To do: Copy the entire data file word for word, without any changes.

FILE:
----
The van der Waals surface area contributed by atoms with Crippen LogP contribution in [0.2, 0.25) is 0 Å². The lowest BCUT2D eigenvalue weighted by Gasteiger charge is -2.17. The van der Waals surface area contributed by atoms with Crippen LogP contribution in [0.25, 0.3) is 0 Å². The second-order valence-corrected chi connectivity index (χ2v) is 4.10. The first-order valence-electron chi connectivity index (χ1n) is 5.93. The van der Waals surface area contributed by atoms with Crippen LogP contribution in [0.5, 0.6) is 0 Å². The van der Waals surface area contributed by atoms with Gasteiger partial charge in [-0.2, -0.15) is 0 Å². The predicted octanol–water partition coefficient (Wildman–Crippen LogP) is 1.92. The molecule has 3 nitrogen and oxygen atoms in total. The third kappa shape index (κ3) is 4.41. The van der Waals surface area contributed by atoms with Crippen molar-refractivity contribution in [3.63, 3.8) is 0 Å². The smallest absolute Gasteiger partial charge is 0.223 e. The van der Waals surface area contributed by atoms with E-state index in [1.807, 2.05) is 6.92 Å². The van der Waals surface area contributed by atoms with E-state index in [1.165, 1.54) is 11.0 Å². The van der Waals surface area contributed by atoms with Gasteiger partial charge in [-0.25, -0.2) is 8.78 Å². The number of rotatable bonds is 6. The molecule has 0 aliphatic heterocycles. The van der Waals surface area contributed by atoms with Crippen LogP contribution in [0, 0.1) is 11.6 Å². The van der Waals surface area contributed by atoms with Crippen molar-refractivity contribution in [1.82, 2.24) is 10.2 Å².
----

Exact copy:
The van der Waals surface area contributed by atoms with Crippen LogP contribution in [0.2, 0.25) is 0 Å². The lowest BCUT2D eigenvalue weighted by Gasteiger charge is -2.17. The van der Waals surface area contributed by atoms with Crippen LogP contribution in [0.25, 0.3) is 0 Å². The second-order valence-corrected chi connectivity index (χ2v) is 4.10. The first-order valence-electron chi connectivity index (χ1n) is 5.93. The van der Waals surface area contributed by atoms with Crippen LogP contribution in [0.5, 0.6) is 0 Å². The van der Waals surface area contributed by atoms with Gasteiger partial charge in [-0.2, -0.15) is 0 Å². The predicted octanol–water partition coefficient (Wildman–Crippen LogP) is 1.92. The molecule has 3 nitrogen and oxygen atoms in total. The third kappa shape index (κ3) is 4.41. The van der Waals surface area contributed by atoms with Crippen molar-refractivity contribution in [3.63, 3.8) is 0 Å². The smallest absolute Gasteiger partial charge is 0.223 e. The van der Waals surface area contributed by atoms with E-state index in [1.807, 2.05) is 6.92 Å². The van der Waals surface area contributed by atoms with E-state index in [1.165, 1.54) is 11.0 Å². The van der Waals surface area contributed by atoms with Gasteiger partial charge in [-0.25, -0.2) is 8.78 Å². The number of rotatable bonds is 6. The molecule has 0 aliphatic heterocycles. The van der Waals surface area contributed by atoms with Crippen LogP contribution in [0, 0.1) is 11.6 Å². The van der Waals surface area contributed by atoms with Crippen molar-refractivity contribution in [1.82, 2.24) is 10.2 Å².